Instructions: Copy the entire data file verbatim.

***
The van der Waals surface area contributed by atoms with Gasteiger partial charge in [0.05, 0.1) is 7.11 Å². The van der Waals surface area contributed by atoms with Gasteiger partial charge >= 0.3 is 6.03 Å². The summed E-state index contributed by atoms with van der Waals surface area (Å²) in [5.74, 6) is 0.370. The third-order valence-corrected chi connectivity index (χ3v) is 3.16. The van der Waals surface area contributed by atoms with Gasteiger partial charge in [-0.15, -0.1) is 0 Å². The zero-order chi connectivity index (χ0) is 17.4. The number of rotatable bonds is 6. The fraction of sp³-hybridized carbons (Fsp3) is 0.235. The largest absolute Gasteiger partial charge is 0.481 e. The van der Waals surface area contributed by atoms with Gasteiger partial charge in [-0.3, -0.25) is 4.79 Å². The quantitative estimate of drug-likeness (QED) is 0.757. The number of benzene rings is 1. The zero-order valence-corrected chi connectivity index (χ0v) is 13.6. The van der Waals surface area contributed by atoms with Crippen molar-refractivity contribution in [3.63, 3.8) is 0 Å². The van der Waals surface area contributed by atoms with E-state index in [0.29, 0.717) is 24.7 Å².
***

The van der Waals surface area contributed by atoms with Gasteiger partial charge in [0.05, 0.1) is 7.11 Å². The van der Waals surface area contributed by atoms with Gasteiger partial charge >= 0.3 is 6.03 Å². The summed E-state index contributed by atoms with van der Waals surface area (Å²) in [5.74, 6) is 0.370. The third-order valence-corrected chi connectivity index (χ3v) is 3.16. The van der Waals surface area contributed by atoms with Gasteiger partial charge in [-0.15, -0.1) is 0 Å². The zero-order chi connectivity index (χ0) is 17.4. The number of rotatable bonds is 6. The fraction of sp³-hybridized carbons (Fsp3) is 0.235. The largest absolute Gasteiger partial charge is 0.481 e. The van der Waals surface area contributed by atoms with Gasteiger partial charge in [-0.3, -0.25) is 4.79 Å². The quantitative estimate of drug-likeness (QED) is 0.757. The number of benzene rings is 1. The zero-order valence-corrected chi connectivity index (χ0v) is 13.6. The van der Waals surface area contributed by atoms with Crippen molar-refractivity contribution in [3.63, 3.8) is 0 Å². The van der Waals surface area contributed by atoms with E-state index in [0.29, 0.717) is 24.7 Å².